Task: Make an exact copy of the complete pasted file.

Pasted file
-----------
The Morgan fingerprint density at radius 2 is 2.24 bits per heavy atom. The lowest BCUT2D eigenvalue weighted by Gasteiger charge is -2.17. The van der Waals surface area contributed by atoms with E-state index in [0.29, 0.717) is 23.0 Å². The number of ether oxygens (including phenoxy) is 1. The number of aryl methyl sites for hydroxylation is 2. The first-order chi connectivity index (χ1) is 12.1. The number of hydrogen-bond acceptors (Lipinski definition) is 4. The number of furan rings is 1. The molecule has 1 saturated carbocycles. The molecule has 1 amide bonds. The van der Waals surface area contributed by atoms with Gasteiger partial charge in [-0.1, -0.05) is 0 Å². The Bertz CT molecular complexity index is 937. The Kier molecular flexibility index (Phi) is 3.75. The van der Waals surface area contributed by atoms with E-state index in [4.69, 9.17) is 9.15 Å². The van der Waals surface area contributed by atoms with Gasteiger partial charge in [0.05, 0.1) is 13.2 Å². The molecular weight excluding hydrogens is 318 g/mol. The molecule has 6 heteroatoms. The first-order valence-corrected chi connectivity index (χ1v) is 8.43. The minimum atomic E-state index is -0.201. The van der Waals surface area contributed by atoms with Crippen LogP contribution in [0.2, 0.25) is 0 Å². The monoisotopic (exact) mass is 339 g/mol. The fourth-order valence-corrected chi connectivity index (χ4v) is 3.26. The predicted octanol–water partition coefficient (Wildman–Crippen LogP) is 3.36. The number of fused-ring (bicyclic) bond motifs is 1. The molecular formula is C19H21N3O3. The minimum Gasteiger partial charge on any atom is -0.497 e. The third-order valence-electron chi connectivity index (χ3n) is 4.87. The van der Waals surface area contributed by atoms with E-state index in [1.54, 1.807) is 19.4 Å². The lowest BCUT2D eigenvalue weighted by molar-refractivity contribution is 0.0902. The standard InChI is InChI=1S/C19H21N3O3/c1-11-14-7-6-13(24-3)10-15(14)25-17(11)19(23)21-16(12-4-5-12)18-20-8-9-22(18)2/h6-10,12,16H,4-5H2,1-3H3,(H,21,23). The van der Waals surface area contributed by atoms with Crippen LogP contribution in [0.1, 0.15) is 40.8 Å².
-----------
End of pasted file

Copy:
The Morgan fingerprint density at radius 2 is 2.24 bits per heavy atom. The lowest BCUT2D eigenvalue weighted by Gasteiger charge is -2.17. The van der Waals surface area contributed by atoms with E-state index in [0.29, 0.717) is 23.0 Å². The number of ether oxygens (including phenoxy) is 1. The number of aryl methyl sites for hydroxylation is 2. The first-order chi connectivity index (χ1) is 12.1. The number of hydrogen-bond acceptors (Lipinski definition) is 4. The number of furan rings is 1. The molecule has 1 saturated carbocycles. The molecule has 1 amide bonds. The van der Waals surface area contributed by atoms with Gasteiger partial charge in [-0.1, -0.05) is 0 Å². The Bertz CT molecular complexity index is 937. The Kier molecular flexibility index (Phi) is 3.75. The van der Waals surface area contributed by atoms with E-state index in [4.69, 9.17) is 9.15 Å². The van der Waals surface area contributed by atoms with Gasteiger partial charge in [0.05, 0.1) is 13.2 Å². The molecular weight excluding hydrogens is 318 g/mol. The molecule has 6 heteroatoms. The first-order valence-corrected chi connectivity index (χ1v) is 8.43. The minimum atomic E-state index is -0.201. The van der Waals surface area contributed by atoms with Crippen LogP contribution in [0.2, 0.25) is 0 Å². The monoisotopic (exact) mass is 339 g/mol. The fourth-order valence-corrected chi connectivity index (χ4v) is 3.26. The predicted octanol–water partition coefficient (Wildman–Crippen LogP) is 3.36. The number of fused-ring (bicyclic) bond motifs is 1. The molecular formula is C19H21N3O3. The minimum Gasteiger partial charge on any atom is -0.497 e. The third-order valence-electron chi connectivity index (χ3n) is 4.87. The van der Waals surface area contributed by atoms with E-state index in [1.54, 1.807) is 19.4 Å². The lowest BCUT2D eigenvalue weighted by molar-refractivity contribution is 0.0902. The standard InChI is InChI=1S/C19H21N3O3/c1-11-14-7-6-13(24-3)10-15(14)25-17(11)19(23)21-16(12-4-5-12)18-20-8-9-22(18)2/h6-10,12,16H,4-5H2,1-3H3,(H,21,23). The van der Waals surface area contributed by atoms with Crippen LogP contribution in [0.1, 0.15) is 40.8 Å².